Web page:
In the Land of the Living is a collaborative publication drawing out themes of wildness and resistance in the Hebrew-Christian faith. We seek to reclaim the origins of this faith which are firmly rooted in resistance to civilization, with an emphasis on pursuing wildness and anarchy. We are interested in Christianity as resistance, not religion.
      Not everyone involved with this journal would identify as a christian or as an anarcho-primitivist. This is reflected in the variety of ideas and topics presented here. In general we draw from the works of  theologians such as Jacques Ellul and Ched Myers. Their trenchant critiques of technology, civilization and the totality of the malaise resonate with certain anarcho-primitivist and green anarchist critiques exemplified by writers such as John Zerzan, Kevin Tucker and John Moore.
      We also draw heavily upon the works of Fredy Perlman, Layla AbdelRahim and Susan Griffin. Anthropologists such as James Woodburn, Marshall Sahlins, Elizabeth Marshall Thomas,  and R. Brian Ferguson provide us with in depth accounts that clearly point to band society/ nomadic hunting and gathering as the preferred way for humans to live. This is a preference that is reflected throughout the Hebrew-Christian Bible. 
Moreover we seek to resist the Totality (mediation, domestication, civilization etc...) the 
physical and spiritual symptoms of The Fall.
  We seek a wild awakening to undomesticated faith:In the Land of the Living.

                                                                                Here's a link to video from the Carnival de Resistance event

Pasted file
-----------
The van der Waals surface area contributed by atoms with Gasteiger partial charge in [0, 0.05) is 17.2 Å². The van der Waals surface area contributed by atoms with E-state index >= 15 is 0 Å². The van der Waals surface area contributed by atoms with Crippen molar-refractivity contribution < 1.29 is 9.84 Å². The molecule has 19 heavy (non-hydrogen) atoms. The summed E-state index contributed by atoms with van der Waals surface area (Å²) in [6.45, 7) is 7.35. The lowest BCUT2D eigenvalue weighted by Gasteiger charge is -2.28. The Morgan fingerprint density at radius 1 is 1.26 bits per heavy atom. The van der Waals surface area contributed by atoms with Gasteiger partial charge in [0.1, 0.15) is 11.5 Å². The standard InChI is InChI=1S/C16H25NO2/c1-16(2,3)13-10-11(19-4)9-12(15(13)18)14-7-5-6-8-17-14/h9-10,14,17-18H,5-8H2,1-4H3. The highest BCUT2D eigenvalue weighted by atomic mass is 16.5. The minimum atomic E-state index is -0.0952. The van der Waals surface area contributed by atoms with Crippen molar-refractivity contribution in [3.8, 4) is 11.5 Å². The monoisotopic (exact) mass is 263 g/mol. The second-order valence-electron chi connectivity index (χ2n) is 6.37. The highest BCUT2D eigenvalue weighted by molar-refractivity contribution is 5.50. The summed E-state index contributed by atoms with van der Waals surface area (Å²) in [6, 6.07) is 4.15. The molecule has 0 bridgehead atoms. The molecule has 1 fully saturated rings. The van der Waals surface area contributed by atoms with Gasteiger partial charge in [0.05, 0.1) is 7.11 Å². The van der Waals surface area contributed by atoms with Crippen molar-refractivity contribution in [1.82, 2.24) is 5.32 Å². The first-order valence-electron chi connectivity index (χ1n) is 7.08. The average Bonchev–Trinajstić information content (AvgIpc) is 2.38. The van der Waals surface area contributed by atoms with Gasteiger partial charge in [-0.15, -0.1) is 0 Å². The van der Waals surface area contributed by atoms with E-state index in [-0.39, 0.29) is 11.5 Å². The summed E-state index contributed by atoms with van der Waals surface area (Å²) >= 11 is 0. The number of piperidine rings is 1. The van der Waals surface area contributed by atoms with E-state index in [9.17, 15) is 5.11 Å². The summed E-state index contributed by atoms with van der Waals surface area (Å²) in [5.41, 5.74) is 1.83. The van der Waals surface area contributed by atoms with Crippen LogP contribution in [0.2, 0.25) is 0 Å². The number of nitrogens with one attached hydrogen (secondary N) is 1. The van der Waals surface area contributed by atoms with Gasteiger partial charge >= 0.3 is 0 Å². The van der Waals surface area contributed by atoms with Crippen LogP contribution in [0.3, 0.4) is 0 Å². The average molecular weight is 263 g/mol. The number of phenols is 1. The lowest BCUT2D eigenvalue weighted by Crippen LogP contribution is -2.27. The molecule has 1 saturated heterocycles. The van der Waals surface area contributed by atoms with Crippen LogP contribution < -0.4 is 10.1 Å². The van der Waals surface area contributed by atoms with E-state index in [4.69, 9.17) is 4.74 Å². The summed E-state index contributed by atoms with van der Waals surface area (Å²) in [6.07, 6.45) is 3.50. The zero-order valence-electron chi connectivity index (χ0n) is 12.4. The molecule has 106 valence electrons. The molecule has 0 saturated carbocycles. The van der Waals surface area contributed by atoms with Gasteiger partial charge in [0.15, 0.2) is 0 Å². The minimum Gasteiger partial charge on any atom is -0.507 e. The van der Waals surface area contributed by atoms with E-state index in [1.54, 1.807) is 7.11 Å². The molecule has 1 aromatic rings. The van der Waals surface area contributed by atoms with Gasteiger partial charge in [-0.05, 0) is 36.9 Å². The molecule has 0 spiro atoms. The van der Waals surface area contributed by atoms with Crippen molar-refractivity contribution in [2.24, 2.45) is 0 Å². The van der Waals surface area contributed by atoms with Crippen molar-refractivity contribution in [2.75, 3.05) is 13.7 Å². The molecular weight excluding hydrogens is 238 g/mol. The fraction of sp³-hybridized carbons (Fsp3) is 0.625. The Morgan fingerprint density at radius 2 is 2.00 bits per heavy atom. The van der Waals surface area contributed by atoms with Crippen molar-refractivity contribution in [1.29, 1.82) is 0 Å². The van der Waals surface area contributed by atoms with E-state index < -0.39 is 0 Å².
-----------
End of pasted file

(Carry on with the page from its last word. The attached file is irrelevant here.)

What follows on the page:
• Volume 6 is available!
    The latest issue of In the Land of the Living's Journal of Anarcho-Primitivism and Christianity is now available! Click on the journal link to the right to download it or view it online. 

    Posted Mar 29, 2012, 11:13 AM by Andy Lewis
  • Radical Sustainability, Beyond Green Capitalism: Anarcho/a-Primitivism, Feminism and Christianity in Conversation for an Endangered World in ABQ, NM

    In April 2011, Members of the Trinity House Catholic Worker and the “In the Land of the Living Collective” in  Michigan are organizing a symposium with Ched Myers, John Zerzan and Layla AbdelRahi to be held at the University of New Mexico. This symposium will continue an ongoing dialogue between people of the Judeo-Christian faith and those interested in Anarcho-Primitivsm who—although seemingly different—are mutually invested in the survival of the earth and healthy cultures.

    Having a conversation about environmentalism and a radical critique of the dominant culture in a public sphere, where it can be documented will surely be an important event and we are deeply interested in having a biblical perspective incorporated.  Ched’s ability to stare unflinchingly at the darkness of the culture and explore what responsible biblical action means in the face of it sets him apart from most theologians and writers. His analyses help Christians who hope to be part of the solution, instead of the problem. Christians have a long history of violence, oppression and justifying vast environmental irresponsibility. We believe that conversations such as this, where prophetic Christian voices are being heard outside of the church setting, contribute to the Kingdom of Heaven here on Earth and encourage folks around the world that Christians are relevant to creating environmental and social change.

    John Zerzan and Layla Abdel Rahim are leading theorist concerning the civilization critique. They will be in conversation with Ched Meyers about many different issues. Is civilization sustainable? What can we learn from the tribal Jewish past? Can Social Ecology and Christianity work together?

    When: April 1st  5:30pm and 2nd  3pm,2011

    Where: UNM-Student Union Building 3rd floor

    Rooms: Fri-LOBO a/b Saturday: Mirage/Thunderbird

    Contact: or 215-820-3444

    Posted Nov 3, 2013, 9:55 AM by Andy Lewis
  • Sassafras Moon Rewild Camp
    Sassafras Moon Rewild Camp
    Southwest City, Missouri
    April 8-10, 2011
    Max of 75 attendees; 
    RSVP required at
    Posted Jan 31, 2011, 2:09 PM by Andy Lewis
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